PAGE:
Shelves: nonfiction
In case someone assumes I'm a prolific reader, I had already read half of this book a while back, and just got back to finishing it up yesterday. In truth, I'm not all the way to the end quite yet, but intend to finish it by today; still, I doubt the conclusion will significantly alter my overall opinion of this book.

I do recommend reading this book, and I did like it, but my rating is pretty low as I found Jorge G. Castaneda to repeat himself a little too much, and I would have preferred a bit
Aug 04, 2011 rated it really liked it  ·  review of another edition
Castaneda's book is quite interesting, as it delves into the nature of the Mexican character, even while writing at length about how the concept of a national character doesn't really make sense. He investigates some of the contradictions in Mexican attitudes about things, and talks at length about Mexico's relationship with the US and other countries, a topic he knows a lot about as he served as the foreign minister under Fox. Parts of the book are definitely somewhat uncomfortable to read, as ...more
Jan 04, 2012 rated it did not like it
I had high hopes for this book. Thought it would be interesting with a chapter titled something like "why Mexicans aren't good at soccer and hate skyscrapers." After a punishing 25 page preface and 13 pages into the "exciting" titled chapter I knew I couldn't make it. You know when an author takes 25 pages to explain what he's trying to say, well, what is he trying to say? I couldn't finish the chapter let alone the book. Lots of rambling and I was never clear what he was trying to say. He invok ...more
May 25, 2012 rated it really liked it  ·  review of another edition
Un excelente trabajo. Hay muchas cosas en el libro con las que no concuerdo pero creo que el libro tiene muchos aciertos y hace reflexionar sobre muchos aspectos de la cultura mexicana que nos impiden convertirnos en un verdadero país moderno. Creo que es una lectura obligada para todo el que esté interesado en México y su futuro.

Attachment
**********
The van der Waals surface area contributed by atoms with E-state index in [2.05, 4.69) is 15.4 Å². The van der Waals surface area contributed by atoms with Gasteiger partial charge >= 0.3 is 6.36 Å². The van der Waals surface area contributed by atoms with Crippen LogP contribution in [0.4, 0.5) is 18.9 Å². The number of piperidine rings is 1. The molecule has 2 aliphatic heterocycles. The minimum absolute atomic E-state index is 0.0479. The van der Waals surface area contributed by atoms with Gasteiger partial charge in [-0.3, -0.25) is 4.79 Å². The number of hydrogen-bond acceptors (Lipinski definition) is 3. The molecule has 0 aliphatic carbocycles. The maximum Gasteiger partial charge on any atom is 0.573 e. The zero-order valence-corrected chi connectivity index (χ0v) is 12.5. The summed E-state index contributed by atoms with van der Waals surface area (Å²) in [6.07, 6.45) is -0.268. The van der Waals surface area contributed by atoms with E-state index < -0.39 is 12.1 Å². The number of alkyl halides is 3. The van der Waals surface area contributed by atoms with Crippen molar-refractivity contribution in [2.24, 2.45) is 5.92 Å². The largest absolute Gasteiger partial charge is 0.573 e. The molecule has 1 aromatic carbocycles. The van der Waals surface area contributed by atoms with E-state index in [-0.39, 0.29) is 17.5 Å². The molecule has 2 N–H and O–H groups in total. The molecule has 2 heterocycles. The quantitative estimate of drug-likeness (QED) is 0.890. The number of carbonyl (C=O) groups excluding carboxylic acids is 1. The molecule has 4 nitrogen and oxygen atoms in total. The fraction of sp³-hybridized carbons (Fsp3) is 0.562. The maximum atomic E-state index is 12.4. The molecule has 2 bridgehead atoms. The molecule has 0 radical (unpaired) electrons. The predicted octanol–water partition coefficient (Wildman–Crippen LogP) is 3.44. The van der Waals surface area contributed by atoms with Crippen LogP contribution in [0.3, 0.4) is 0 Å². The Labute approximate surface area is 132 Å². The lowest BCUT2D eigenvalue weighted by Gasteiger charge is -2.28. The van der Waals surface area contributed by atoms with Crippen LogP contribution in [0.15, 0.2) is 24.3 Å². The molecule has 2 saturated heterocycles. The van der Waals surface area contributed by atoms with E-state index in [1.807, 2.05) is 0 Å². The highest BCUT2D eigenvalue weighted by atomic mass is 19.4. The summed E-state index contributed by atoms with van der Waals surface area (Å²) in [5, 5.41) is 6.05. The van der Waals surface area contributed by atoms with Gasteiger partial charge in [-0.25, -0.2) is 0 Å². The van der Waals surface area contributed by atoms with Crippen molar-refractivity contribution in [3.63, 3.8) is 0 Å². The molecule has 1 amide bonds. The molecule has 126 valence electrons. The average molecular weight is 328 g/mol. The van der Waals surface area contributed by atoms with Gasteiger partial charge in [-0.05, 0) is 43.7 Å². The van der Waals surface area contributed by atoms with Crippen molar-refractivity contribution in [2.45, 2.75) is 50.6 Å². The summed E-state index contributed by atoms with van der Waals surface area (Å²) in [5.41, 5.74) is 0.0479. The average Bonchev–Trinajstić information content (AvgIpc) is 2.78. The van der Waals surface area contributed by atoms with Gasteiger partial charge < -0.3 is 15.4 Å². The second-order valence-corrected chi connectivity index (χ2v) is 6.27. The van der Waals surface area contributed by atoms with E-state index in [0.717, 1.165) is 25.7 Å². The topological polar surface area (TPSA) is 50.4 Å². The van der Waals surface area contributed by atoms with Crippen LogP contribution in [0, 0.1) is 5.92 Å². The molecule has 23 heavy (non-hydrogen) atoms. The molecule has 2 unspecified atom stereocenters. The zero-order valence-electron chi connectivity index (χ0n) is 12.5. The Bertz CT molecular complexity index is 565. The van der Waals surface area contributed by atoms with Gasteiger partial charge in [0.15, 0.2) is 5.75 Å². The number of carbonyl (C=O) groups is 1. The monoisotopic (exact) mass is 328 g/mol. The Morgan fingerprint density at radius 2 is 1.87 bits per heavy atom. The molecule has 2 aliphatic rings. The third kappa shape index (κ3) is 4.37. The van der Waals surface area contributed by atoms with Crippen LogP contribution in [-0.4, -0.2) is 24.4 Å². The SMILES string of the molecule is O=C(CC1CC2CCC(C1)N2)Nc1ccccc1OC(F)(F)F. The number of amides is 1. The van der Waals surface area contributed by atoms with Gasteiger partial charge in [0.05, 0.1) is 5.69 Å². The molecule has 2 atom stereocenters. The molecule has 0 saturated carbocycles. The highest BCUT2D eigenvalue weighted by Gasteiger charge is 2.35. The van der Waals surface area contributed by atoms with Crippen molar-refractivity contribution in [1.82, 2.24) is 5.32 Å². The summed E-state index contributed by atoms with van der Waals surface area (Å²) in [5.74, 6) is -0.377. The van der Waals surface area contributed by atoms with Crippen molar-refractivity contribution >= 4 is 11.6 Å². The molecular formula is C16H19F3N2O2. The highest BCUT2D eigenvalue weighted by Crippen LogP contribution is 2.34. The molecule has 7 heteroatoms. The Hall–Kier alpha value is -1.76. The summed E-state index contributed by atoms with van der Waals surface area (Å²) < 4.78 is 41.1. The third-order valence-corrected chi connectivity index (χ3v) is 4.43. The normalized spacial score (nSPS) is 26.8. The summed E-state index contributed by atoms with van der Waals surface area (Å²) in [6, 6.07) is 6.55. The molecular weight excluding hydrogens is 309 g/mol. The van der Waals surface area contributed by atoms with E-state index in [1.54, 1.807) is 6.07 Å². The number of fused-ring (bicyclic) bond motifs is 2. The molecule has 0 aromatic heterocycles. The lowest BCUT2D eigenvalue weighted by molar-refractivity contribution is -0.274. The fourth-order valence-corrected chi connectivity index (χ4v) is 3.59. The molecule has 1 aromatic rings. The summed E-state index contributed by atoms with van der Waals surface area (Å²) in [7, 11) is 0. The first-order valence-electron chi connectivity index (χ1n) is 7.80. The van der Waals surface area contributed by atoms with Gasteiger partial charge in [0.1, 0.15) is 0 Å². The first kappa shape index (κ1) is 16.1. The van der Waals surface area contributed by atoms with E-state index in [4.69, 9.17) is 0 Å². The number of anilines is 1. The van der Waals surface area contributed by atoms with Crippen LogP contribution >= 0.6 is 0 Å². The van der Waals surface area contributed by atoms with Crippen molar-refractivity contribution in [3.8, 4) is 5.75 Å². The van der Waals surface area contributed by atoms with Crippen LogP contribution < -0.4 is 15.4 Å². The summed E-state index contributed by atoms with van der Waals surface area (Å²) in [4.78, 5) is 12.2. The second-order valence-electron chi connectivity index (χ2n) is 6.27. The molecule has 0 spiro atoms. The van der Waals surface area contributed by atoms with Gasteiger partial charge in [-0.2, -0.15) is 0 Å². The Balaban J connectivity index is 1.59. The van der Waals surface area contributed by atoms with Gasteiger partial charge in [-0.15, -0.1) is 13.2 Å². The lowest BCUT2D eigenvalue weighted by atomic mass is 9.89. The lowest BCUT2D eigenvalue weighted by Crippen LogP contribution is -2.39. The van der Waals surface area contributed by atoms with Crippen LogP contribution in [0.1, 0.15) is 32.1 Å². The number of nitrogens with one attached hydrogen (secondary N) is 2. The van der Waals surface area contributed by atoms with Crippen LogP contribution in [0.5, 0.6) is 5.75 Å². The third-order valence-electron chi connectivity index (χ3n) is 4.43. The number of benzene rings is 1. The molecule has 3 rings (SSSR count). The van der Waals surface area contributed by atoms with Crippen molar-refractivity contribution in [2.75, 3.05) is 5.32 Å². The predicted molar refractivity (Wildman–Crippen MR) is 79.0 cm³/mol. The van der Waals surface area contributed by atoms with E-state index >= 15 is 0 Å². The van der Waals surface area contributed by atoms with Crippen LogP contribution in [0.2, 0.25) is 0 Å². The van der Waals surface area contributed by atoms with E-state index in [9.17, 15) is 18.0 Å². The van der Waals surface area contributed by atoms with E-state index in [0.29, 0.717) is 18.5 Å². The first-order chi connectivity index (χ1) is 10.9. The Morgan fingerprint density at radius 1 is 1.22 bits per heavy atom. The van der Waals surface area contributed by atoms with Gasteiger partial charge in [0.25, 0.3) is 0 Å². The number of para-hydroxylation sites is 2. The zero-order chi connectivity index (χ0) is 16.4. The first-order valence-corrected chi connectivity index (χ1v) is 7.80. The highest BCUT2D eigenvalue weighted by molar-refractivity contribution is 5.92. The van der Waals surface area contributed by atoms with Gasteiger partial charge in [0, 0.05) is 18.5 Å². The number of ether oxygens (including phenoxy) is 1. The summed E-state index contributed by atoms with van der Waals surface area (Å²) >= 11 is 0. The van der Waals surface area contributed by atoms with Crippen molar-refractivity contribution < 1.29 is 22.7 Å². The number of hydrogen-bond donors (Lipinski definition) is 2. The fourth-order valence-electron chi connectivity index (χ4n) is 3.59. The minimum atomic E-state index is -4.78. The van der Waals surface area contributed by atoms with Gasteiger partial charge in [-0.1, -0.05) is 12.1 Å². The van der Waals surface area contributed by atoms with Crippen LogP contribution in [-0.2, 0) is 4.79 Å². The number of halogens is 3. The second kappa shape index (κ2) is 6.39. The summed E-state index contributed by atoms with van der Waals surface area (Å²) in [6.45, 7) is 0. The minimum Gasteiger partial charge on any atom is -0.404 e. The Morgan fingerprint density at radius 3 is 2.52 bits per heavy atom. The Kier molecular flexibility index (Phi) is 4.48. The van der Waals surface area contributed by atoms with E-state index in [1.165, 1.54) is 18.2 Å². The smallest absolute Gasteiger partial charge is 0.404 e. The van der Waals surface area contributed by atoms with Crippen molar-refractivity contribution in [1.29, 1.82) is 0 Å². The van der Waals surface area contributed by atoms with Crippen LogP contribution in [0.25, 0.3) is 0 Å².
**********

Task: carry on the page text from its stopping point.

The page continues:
Una cosa que le celebro bastante al autor es el estilo del libro. El autor presenta sus puntos de una forma clara, sin ser verboso. El autor presenta también datos com
Leonel Fernandez Novelo
¡Por fin se terminó! Es un libro complicado. SI bien tiene grandes observaciones y en el fondo (muy en el fondo) grandes aportaciones, el autor no logra vencer dos cosas: 1) su punto de vista quasi aristocrático-académico y 2) el divagar entre un mundo de anécdotas y datos.

En caída capítulo se pueden encontrar puntos interesantes para debatir sobre "el mexicano promedio" y la "mexicanidad" pero hay que tener la paciencia suficiente para avanzar en sus páginas con toda la concentración y encontra
Mañana Forever is an interesting overview of Mexican society that attempts to understand this country and it's people based on a handful of characteristics. I'm always skeptical of attempts to narrowly define complex sociocultural realities, which is an issue Castañeda only addresses in the final pages of his book. I also don't necessarily agree with his contention that industrialization and Americanization are key to a happy and prosperous Mexican future. There is an over use of survey results ...more
Donigan Merritt
You have to be a serious fan of Mexico and things Mexico to read all of this. Since I am only mildly, even tangentially interested in Mexico, I kept getting bogged down by the data, most of it reading like a sociology text. I read the first quarter rather carefully, the next quarter less carefully, and the last half I skimmed, looking for the interesting parts. A reader with a major interest in Mexico and the Mexican character would probably get more out of this book. If you are not that reader, ...more
Steve Iman
Jun 15, 2012 rated it really liked it